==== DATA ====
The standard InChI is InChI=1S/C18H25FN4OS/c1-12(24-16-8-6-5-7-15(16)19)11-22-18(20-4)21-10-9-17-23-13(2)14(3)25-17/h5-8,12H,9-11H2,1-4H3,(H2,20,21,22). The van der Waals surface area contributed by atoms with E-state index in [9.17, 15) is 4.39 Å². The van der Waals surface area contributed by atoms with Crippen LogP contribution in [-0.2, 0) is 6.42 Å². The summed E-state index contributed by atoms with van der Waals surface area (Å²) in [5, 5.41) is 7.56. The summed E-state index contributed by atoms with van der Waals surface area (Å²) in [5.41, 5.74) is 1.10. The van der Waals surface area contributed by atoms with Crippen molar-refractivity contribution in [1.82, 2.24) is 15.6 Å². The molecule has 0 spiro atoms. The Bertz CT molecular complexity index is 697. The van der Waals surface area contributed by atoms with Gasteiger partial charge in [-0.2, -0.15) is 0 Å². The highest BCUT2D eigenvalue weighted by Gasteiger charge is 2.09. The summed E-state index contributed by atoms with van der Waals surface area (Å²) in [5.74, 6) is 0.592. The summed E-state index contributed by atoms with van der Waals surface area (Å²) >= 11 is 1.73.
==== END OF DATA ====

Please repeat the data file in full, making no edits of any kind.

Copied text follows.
The standard InChI is InChI=1S/C18H25FN4OS/c1-12(24-16-8-6-5-7-15(16)19)11-22-18(20-4)21-10-9-17-23-13(2)14(3)25-17/h5-8,12H,9-11H2,1-4H3,(H2,20,21,22). The van der Waals surface area contributed by atoms with E-state index in [9.17, 15) is 4.39 Å². The van der Waals surface area contributed by atoms with Crippen LogP contribution in [-0.2, 0) is 6.42 Å². The summed E-state index contributed by atoms with van der Waals surface area (Å²) in [5, 5.41) is 7.56. The summed E-state index contributed by atoms with van der Waals surface area (Å²) in [5.41, 5.74) is 1.10. The van der Waals surface area contributed by atoms with Crippen molar-refractivity contribution in [1.82, 2.24) is 15.6 Å². The molecule has 0 spiro atoms. The Bertz CT molecular complexity index is 697. The van der Waals surface area contributed by atoms with Gasteiger partial charge in [-0.2, -0.15) is 0 Å². The highest BCUT2D eigenvalue weighted by Gasteiger charge is 2.09. The summed E-state index contributed by atoms with van der Waals surface area (Å²) in [5.74, 6) is 0.592. The summed E-state index contributed by atoms with van der Waals surface area (Å²) >= 11 is 1.73.